The International Writers Magazine:Friction

Memory Block
Mark Cunliffe

The raindrops splattered onto the pub window and began to run into each other, their dribbling pattern blurring the outside world making it difficult to see. It reminded Guy Block of a hangover he had in 1969.
That one really hurt.

Indeed, the rainy day itself reminded Guy of a day in 1969 also.
Why was the late 60s on his mind?
Because Guy was meeting Marcus Marley.
That’s why.
Guy and Miles had both been at Cambridge together in the fag, or rather joint end of the 60s, they went back a long way. Way back in the dim and distant.
Why didn’t Miles the bugger stay there?

To say Guy was not looking forward to this meeting would be an understatement.
Indeed, Guy would much rather detract his member from his body with a rusty bread knife if truth be told.
For Guy hated reunions, especially those with former student friends.
And why?
Because they were always doing better than him.
That’s why.
And Marcus was doing better than most. A don at Cambridge, teaching in their former college; several books to his credit, his first, "England, an Island!" Pub. 1976, his most recent "England Is Europe!" Pub. 2005; an alphabet after his name, and regular appearances on "Newsnight Review" and other malodorous tosh which saw men, and Germaine Greer, lounging around the room talking about the zeitgeist.

Marcus entered the pub and immediately grabbed Guy in a bear hug.
That one really really hurt.
"Guy how are you?!" he demanded genially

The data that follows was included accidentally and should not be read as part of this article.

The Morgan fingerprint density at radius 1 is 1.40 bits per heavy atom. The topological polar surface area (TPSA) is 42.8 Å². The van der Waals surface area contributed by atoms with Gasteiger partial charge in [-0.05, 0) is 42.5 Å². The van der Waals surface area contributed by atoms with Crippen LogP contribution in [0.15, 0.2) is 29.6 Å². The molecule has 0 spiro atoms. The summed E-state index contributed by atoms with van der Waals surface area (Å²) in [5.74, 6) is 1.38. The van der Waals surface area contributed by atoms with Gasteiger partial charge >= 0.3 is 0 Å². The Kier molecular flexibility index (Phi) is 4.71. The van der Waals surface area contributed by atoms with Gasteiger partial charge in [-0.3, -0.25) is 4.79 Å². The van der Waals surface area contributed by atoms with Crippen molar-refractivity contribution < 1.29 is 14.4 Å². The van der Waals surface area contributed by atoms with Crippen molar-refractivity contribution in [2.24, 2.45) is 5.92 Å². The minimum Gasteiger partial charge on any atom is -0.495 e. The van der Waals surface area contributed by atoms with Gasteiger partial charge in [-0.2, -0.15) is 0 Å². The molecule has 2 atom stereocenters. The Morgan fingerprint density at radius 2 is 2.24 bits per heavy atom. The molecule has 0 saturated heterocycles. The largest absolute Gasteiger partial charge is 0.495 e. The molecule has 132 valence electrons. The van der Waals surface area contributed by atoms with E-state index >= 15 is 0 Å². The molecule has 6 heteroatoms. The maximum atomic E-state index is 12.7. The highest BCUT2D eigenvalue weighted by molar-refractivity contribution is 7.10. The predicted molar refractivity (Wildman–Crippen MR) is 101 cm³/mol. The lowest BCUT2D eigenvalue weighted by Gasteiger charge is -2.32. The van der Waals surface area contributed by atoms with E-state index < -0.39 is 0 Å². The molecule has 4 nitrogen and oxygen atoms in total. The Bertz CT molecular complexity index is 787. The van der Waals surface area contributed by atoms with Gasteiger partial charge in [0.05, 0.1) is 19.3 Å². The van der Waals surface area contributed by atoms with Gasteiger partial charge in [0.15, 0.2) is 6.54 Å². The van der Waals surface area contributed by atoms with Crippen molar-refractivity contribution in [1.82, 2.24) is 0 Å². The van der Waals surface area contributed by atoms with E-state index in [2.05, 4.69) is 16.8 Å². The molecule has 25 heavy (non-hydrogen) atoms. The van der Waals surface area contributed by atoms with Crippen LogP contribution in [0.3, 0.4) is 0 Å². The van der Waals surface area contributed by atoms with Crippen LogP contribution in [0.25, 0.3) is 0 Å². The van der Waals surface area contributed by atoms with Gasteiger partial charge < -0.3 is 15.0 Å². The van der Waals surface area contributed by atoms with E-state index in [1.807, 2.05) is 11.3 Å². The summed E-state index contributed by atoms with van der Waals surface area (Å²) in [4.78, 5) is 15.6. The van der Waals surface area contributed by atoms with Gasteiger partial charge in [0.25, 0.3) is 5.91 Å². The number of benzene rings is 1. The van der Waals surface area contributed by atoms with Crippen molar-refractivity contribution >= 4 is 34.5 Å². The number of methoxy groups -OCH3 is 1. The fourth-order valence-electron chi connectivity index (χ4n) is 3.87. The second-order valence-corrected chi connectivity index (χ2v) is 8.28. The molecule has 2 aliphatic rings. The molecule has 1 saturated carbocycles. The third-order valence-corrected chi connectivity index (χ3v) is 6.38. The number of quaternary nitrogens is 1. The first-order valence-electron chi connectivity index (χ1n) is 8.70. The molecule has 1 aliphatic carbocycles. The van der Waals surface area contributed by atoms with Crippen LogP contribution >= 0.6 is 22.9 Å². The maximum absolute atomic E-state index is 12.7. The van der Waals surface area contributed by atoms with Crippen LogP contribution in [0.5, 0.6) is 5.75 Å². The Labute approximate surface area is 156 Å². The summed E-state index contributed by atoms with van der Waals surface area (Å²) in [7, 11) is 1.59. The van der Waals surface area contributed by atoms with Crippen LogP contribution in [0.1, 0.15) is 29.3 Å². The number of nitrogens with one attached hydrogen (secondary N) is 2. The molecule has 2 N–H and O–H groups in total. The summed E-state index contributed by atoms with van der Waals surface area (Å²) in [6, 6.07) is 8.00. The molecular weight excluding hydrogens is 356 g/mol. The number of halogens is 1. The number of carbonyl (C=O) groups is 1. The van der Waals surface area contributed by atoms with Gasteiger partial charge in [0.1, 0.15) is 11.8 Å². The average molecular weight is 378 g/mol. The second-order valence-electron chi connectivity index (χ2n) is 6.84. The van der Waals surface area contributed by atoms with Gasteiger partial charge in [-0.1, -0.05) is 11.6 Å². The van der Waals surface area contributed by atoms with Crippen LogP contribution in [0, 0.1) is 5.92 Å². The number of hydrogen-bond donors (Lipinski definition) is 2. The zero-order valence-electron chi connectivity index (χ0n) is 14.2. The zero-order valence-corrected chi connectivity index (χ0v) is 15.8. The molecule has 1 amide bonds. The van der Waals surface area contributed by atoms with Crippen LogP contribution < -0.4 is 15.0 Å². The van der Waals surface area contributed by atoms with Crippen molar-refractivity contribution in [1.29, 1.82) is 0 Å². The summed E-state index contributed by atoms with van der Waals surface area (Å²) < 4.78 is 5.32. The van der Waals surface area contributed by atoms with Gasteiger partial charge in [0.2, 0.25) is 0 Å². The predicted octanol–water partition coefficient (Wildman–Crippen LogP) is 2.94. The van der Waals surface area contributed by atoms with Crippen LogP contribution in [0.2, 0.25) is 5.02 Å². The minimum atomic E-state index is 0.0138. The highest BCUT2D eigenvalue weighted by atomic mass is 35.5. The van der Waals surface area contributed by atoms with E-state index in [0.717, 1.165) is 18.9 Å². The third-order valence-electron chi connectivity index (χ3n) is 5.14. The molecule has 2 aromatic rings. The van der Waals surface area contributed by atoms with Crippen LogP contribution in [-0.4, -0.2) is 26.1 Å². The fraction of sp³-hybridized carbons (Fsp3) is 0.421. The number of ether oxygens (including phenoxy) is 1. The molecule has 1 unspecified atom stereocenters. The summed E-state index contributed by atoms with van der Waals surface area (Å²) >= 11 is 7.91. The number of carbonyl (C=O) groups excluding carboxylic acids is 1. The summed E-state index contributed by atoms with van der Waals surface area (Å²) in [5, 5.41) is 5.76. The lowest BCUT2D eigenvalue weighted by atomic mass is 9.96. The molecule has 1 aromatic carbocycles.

"Mustn’t grumble" came Guy’s response.
Cue annoying bellowing laugh from Mister MM
"How’s Cambridge?" Guy ventured
"Oh you know you know" Marley nodded
Err no, not since ’69 anyway.
"Full of spies eh?" Marley snorted
Guy joined in "Which side?"
"Oh both dear fella, both" MM guffawed.
Well you know what they say, most students get summer jobs in the civil service, the jobcentre and places like that. Oxbridge students do too, but usually in MI5 or MI6.
Except Guy
Wrong tie
And it usually had gravy down it.

Lunch came and Marley tuckered in, Guy hoped that they were going dutch at the very least for Marley had certainly gained weight, despite his assurances that he only eats lettuce this days. The entire lettuce crop of Southern England Guy would bet. Oh he hoped they would go Dutch.
"I say Guy, you’ve spilled gravy down your tie"
You see?
Why did that always and almost instantaneously happen?
It went down quicker than Jenna Jamieson goes down when the cameras start rolling.
"Reminds me of the old days at Cambridge…" Marley began. Oh well, thought Guy, its better to walk down memory lane than to indulge in the aimless chat they had been doing;
MM; "What about Easterlin’s Critique? I found it a bit banal, did you? Or did you really rather enjoy it?"
Guy; "Oh I found it a bit banal, I can’t disagree there, you found it a bit banal too then?"
MM; "Oh yes immensely banal, very facile and derogative"
Guy; "Facile yes, I found it facile and derogative yes, that too"
MM; "Mmm me too I found it so very facile, so banal. So derogative!"

Anymore of that pseudo speech and Guy would nip off to the kitchen and ask Chef for his rustiest of bread knives. Except talk of the old days fared no better, for Marcus was always the rising star even then, it was his happening baby, Guy remembered. Oh yes Marcus dug it. He would have hordes of girl followers hanging on his every word and any other bit of anatomy that his kaftan couldn’t cover.
Guy never got so much as a sniff of any of them.